It’s tempting to mouth the lazy summation “if you like Sherlock Holmes you’ll like Mr. Holmes.” Tempting, because it is true. Yet that would also do a disservice to this sumptuously crafted, artisanally layered and genuinely inspired addition to the detective’s pantheon.
A better statement is this: If you didn’t think there needed to be another Holmes movie, that no one could create a genuinely new addition without resorting to parlour tricks of a steam punk, New York or Cumberbatch nature. Then Mr. Holmes will prove you very wrong.
A traditional title for this movie might be The Case of the Disappearing Memory. The ever-superb Sir Ian McKellan is ingeniously cast as a 93-year-old Holmes, faced with the terrifying prospect of dementia, as well as the 35-year-younger Holmes pursuing a final case that pushed him to retirement and seclusion from society. Living alone with his bees, his war-widowed housekeeper and her young son Roger, we jump back and forth in time as Holmes attempts to face his predicament, recall his final case and mentor Roger.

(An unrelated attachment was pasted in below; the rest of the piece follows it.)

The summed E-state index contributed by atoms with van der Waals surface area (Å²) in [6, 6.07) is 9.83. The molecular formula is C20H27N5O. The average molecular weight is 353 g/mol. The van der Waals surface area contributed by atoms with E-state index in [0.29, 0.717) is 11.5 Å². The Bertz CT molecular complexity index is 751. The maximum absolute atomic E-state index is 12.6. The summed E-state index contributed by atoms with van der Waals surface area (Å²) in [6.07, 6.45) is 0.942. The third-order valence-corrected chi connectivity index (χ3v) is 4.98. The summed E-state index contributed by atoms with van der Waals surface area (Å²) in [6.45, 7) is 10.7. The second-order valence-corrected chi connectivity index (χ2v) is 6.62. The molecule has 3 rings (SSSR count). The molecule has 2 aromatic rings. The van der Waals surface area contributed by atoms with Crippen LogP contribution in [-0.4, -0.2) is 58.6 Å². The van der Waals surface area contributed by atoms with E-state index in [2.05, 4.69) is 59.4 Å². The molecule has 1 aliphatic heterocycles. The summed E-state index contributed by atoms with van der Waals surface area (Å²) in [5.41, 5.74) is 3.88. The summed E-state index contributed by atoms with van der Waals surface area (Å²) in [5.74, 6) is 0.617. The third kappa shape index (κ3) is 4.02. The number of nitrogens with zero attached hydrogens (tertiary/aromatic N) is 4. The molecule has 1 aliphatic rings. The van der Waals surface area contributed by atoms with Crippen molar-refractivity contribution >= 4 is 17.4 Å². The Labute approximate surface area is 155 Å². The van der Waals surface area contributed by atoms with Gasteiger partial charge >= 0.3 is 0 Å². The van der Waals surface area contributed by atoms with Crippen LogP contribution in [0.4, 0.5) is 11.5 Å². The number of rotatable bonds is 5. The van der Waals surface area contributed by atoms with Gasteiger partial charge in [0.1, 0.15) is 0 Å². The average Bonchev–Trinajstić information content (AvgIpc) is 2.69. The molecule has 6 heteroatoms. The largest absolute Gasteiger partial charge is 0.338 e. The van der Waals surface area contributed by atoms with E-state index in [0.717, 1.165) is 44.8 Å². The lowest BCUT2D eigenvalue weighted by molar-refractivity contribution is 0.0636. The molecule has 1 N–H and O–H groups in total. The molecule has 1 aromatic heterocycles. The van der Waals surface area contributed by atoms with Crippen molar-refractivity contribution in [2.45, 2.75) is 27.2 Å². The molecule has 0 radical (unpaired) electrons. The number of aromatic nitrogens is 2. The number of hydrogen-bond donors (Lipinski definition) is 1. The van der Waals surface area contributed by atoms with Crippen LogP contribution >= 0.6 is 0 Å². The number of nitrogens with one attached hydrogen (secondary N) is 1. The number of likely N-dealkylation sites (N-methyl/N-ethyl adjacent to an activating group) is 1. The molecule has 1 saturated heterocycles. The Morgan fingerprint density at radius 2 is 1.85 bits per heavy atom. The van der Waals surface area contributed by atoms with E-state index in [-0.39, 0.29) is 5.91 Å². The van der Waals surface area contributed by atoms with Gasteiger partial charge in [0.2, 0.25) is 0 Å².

The genius of this story – for genius is what it is – is in the crafted manner with which this archetype of logical thinking has his greatest fear realised: Not mortality, but mentality. The changes this ultimate unwinnable battle bring about in him become a glorious parable for unavoidable, monumental loss.
If Holmes is a paragon of thinking, McKellan is his equal in the thespian arts and this is a triumph, a perfect example of his skill and range.
Mr. Holmes is not simply brilliant, for it is not simple. It is complex, multi-layered and probing. But it is brilliant and also entertaining. Rather Holmes, like its namesake detective, Holmes is the very best of its class.
‘Mr. Holmes’ Movie Times